Market Research: Eckhaus Latta x UGG

Devan Diaz Returns Home and Debunks the Age-Old Debate Between New York and L.A.

  • Text: Devan Diaz

Election day. A Tuesday morning in New York. I’m escorting my mother to her assigned voting center because ever since childhood I’ve acted as her translator, having learned English from the necessity to translate our mail and American cable TV. In line, I receive a DHL alert on my phone: my new Uggs are on their way, to be delivered to my doorstep at any moment. My mother casts her vote. We leave her polling station. I rush home to receive the shoes, a collaboration with the community-driven fashion label Eckhaus Latta.

They arrive in a package the size of a boulder. Inside, two powder blue parcels contain what began as the ubiquitous, sand-colored slipper-slash-boot made for subzero temperatures but not quite for snow, now with significant alterations. The first pair features a square toe, lopping off the formerly doughy-shaped enclosure. The second pair are unisex black slides, lined with a shock of mint shearling, perfect for loafing. I slip on the boots and instantly roll down the tops, forming a donut of sheepskin around my ankles—I’m Sienna Miller at Glastonbury in 2004. I pair them with a vintage fur coat, a see-through Rachel Comey midi dress, and a crocheted bag with wooden handles. My wallet, shoulders, and toes are protected. And yet, I feel bohemian.

These boots, like Mike Eckhaus and Zoe Latta, are distinctly bicoastal—like a sartorial compromise to the tired New York vs. L.A. debate. Their sheepskin suede exterior is equally suited for strolling down the boardwalk and dodging piles of garbage in lower Manhattan. World War 1 pilots wore a similar style to ward off frostbite, and in the 70s, surfers in Byron Bay relied on their fleecy warmth for chilly days spent beachside. One of those surfers, Shane Stedman, quietly trademarked "ugh-boot" and, later, "ugh.”—short for ugly, which I find to be a fair assessment. Towards the end of the 90s, Uggs became an Orange County staple. By the new millennium, they were an it girl staple; the choice footwear for high-speed TMZ chases and DUIs, or sipping frappuccinos in slow motion.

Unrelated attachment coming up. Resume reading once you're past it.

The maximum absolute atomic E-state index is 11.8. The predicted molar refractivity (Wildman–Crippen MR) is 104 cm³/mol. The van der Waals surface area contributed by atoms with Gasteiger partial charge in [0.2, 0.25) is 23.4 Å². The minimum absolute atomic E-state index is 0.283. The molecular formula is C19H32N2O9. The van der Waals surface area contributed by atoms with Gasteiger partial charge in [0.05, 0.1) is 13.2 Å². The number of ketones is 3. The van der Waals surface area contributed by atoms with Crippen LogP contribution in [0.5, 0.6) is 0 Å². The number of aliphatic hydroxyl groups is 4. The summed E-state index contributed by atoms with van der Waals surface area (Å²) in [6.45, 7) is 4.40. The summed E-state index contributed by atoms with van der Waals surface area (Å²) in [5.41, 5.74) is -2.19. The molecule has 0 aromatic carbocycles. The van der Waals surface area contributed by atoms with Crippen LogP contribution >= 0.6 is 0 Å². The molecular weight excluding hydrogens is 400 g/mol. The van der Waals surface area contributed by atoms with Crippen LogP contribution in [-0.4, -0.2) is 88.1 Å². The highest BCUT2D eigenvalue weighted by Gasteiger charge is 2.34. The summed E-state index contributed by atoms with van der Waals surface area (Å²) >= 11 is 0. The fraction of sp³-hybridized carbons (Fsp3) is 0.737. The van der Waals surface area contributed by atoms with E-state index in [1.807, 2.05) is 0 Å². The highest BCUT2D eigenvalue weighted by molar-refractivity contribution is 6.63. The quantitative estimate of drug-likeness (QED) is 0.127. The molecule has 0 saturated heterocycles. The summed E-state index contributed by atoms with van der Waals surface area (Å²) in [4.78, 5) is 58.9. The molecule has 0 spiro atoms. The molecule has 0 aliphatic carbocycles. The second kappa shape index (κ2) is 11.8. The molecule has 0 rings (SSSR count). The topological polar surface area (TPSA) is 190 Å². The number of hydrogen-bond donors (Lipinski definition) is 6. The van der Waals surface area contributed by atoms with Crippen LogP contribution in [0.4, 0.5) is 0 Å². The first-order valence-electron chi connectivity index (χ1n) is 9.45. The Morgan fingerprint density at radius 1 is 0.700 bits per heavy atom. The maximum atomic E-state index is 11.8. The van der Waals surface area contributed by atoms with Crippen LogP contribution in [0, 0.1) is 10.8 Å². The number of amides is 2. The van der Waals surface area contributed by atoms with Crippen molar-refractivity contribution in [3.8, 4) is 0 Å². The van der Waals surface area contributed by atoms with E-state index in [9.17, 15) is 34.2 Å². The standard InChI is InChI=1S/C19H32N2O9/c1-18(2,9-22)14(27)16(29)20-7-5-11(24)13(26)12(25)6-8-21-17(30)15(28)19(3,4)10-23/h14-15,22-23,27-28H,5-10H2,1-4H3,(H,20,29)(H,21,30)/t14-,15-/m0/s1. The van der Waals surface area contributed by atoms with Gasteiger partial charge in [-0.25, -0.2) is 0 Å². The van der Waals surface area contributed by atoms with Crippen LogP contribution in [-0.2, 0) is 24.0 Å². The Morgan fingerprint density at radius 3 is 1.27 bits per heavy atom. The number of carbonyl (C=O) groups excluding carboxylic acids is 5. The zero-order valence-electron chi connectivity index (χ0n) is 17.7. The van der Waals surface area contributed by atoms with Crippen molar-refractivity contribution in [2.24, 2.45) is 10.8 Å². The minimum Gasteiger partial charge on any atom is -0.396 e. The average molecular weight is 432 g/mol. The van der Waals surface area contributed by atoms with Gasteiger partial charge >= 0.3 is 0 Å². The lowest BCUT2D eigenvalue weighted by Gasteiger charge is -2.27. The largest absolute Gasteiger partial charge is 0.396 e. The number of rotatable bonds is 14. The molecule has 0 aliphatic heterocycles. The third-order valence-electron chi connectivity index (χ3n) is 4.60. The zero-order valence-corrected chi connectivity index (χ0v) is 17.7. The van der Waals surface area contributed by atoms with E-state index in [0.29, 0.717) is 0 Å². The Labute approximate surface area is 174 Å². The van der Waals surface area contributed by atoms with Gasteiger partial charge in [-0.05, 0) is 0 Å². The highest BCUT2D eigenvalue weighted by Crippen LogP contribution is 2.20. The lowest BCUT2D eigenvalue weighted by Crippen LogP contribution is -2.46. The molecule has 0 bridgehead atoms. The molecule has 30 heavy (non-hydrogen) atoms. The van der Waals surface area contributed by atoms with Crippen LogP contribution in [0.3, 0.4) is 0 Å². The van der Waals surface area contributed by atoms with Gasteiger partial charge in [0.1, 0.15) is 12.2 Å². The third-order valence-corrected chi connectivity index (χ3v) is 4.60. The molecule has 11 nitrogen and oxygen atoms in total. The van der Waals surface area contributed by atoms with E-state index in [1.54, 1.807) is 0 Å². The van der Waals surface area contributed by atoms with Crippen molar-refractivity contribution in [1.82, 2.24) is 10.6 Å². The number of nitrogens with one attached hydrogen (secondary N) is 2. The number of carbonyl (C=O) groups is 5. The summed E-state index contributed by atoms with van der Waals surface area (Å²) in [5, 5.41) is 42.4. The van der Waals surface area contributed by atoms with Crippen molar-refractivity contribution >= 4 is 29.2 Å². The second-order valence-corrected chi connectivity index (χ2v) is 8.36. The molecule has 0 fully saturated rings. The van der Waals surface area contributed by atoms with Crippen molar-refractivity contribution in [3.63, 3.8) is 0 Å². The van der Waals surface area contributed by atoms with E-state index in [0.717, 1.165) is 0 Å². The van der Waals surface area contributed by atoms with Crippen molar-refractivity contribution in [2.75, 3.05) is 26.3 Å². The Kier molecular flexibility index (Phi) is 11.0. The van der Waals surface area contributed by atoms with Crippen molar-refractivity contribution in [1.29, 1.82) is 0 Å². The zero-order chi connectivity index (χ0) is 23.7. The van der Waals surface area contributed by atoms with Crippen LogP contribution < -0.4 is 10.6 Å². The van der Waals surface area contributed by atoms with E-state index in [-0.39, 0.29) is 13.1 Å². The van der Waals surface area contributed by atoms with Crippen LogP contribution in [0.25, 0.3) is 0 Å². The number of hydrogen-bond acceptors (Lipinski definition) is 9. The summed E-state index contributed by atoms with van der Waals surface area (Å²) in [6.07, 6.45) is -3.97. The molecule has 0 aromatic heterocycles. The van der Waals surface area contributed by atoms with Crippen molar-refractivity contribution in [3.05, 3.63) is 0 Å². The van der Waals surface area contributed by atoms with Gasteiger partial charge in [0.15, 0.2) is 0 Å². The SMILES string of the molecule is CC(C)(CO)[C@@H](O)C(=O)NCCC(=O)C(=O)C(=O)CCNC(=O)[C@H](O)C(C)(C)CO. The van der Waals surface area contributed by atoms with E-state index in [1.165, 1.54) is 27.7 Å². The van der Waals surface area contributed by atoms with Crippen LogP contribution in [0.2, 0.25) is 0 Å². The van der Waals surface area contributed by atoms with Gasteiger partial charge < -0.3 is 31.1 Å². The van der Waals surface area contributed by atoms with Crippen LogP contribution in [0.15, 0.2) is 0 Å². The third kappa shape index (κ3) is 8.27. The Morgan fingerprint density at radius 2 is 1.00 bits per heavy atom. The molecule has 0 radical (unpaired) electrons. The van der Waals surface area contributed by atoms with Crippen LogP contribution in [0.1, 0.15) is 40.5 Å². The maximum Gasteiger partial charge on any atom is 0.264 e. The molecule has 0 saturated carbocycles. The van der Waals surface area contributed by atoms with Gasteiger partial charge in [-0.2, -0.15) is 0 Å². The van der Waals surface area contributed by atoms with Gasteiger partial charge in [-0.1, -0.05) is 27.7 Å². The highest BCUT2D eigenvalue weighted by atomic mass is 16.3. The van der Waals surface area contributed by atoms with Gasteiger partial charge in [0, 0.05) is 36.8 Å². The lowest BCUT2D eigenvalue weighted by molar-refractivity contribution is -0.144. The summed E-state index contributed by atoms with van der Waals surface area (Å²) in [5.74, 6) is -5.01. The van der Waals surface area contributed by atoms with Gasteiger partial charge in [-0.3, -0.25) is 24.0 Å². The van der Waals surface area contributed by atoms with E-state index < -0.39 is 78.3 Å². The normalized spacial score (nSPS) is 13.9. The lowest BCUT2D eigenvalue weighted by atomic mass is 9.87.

Featured In Top Image: Eckhaus Latta boots and Eckhaus Latta sandals.

The 7 train, for the majority of its loop, runs above ground. I am floating above rows of houses with hardly any space between them and front entrances without garages. This is Queens, the largest borough of New York. If you were born here, it’s likely your parents were not. I was born across the street from the Queens Center Mall. Before shopping bags became shipping boxes, nothing stirred envy like a display of Macy’s red packaging. The mall was where we convened to explore our separate interests. While my sister waited in endless fitting room lines, I lingered in Hot Topic. I ruined my jeans with scissors; hers were pre-distressed. White boys were exotic, and to catch their eye, I had to be more Avril than J.Lo. My sister, on the other hand, had to have a pair of Uggs.

When Macy’s started carrying Uggs, heiress comfort was in high demand. At home we kept our Us Weekly’s in a neat pile, where my sister circled each Ugg sighting in ink. She had no plans to travel to Paris, but she could learn to dress like a Hilton. Every visit to the mall concluded with her trying on what must’ve been the same pair of Uggs, brought out by the same sales associates. Observing herself in the mirror, her mind travelled elsewhere. Maybe she was driving away, exiting the Chateau Marmont and being swarmed by the flash of cameras. When the visit was over, she’d ask the price, a number I knew she had memorized.